This newspaper has been critical of RBI’s policy of raising interest rates, especially the sharp hike of July 15, since inflation has been falling anyway and there is no evidence that the July 15 measures helped the rupee stabilise. If the rupee pulled back over the past few weeks, it was because the dollar weakened against most currencies. And while the biggest increase in WPI, and CPI, was due to food prices, there is little interest rate hikes can do to tackle this. Indeed, to the extent supply bottlenecks are exacerbating the crisis, lower interest rates are probably a better solution.
Which is what makes the current policy a curious one. RBI has hiked repo rates to signal to the market that it wants to curtail demand. It is true repo rates don’t fully determine what happens to interest rates, but to the extent the transmission mechanism works, a hike in repo leads to other rates also rising—the recent spurt in bank credit is not so much a result of industry demanding more funds, as it is the result of industry borrowing more from banks since commercial paper rates have shot up following RBI actions.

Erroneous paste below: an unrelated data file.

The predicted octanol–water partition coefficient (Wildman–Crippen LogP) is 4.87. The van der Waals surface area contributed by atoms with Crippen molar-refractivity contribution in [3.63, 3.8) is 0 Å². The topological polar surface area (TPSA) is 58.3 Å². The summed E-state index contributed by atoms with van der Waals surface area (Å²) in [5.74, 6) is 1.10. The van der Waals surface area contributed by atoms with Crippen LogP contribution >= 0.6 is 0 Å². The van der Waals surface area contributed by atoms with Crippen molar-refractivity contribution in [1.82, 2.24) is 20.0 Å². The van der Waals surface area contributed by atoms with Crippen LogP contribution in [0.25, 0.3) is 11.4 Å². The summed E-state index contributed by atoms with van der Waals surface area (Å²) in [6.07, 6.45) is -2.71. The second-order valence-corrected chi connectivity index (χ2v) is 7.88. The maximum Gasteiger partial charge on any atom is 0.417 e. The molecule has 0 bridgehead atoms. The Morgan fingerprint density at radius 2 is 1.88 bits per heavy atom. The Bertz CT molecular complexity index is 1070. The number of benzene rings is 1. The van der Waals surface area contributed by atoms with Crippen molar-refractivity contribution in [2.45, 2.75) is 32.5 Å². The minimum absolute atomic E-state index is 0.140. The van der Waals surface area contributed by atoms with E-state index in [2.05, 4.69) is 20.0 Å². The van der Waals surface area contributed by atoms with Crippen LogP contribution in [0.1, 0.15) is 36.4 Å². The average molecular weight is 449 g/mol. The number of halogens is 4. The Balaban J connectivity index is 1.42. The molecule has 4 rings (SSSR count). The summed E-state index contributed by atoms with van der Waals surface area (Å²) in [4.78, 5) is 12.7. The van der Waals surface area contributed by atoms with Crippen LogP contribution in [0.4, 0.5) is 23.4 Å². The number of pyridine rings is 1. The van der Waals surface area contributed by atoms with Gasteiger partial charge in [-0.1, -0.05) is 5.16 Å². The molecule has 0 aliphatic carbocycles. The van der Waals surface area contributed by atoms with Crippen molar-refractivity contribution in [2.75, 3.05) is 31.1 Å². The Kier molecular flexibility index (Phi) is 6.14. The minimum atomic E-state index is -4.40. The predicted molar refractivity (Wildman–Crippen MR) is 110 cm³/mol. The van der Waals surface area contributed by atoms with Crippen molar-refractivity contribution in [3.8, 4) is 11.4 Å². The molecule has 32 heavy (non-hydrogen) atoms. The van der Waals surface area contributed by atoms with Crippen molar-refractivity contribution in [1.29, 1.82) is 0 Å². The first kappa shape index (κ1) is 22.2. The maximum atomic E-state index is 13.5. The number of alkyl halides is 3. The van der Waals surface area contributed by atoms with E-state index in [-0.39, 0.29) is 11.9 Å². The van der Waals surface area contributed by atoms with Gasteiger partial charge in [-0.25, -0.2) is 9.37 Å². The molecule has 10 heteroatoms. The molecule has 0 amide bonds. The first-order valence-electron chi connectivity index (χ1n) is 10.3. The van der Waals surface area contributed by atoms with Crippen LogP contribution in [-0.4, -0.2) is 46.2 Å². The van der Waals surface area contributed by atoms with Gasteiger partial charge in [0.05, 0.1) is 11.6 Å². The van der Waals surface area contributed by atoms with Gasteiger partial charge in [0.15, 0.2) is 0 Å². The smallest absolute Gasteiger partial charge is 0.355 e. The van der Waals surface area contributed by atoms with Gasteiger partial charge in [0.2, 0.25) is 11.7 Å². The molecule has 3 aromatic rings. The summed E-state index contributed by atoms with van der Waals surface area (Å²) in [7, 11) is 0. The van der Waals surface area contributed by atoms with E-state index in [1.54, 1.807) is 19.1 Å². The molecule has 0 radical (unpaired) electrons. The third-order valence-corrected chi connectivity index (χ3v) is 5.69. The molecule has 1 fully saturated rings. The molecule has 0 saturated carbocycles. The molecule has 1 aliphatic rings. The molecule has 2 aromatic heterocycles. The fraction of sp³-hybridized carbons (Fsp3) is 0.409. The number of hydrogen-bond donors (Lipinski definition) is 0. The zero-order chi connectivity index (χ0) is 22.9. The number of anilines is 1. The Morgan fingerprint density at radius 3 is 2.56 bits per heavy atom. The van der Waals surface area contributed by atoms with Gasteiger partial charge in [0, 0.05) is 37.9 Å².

While RBI is signalling a hike in interest rates, the finance ministry has said it is willing to give banks more capital provided they used this to lend more in certain areas and at lower interest rates. If the finance ministry gives banks R100 of additional capital, banks can lend up to R1,000 given the current capital adequacy norms. And since banks will now have to raise less funds in the market, either through CASA or bulk deposits, their cost of funds will fall and can be passed on to consumers. Depending on how much money the finance ministry is able to put behind its intent, this means consumption demand will get a fillip. Since RBI can’t do anything to curb government demand, the only GDP component that will continue to remain affected by the current high interest rates seems to be investment—and that is the one that most needs stimulation right now.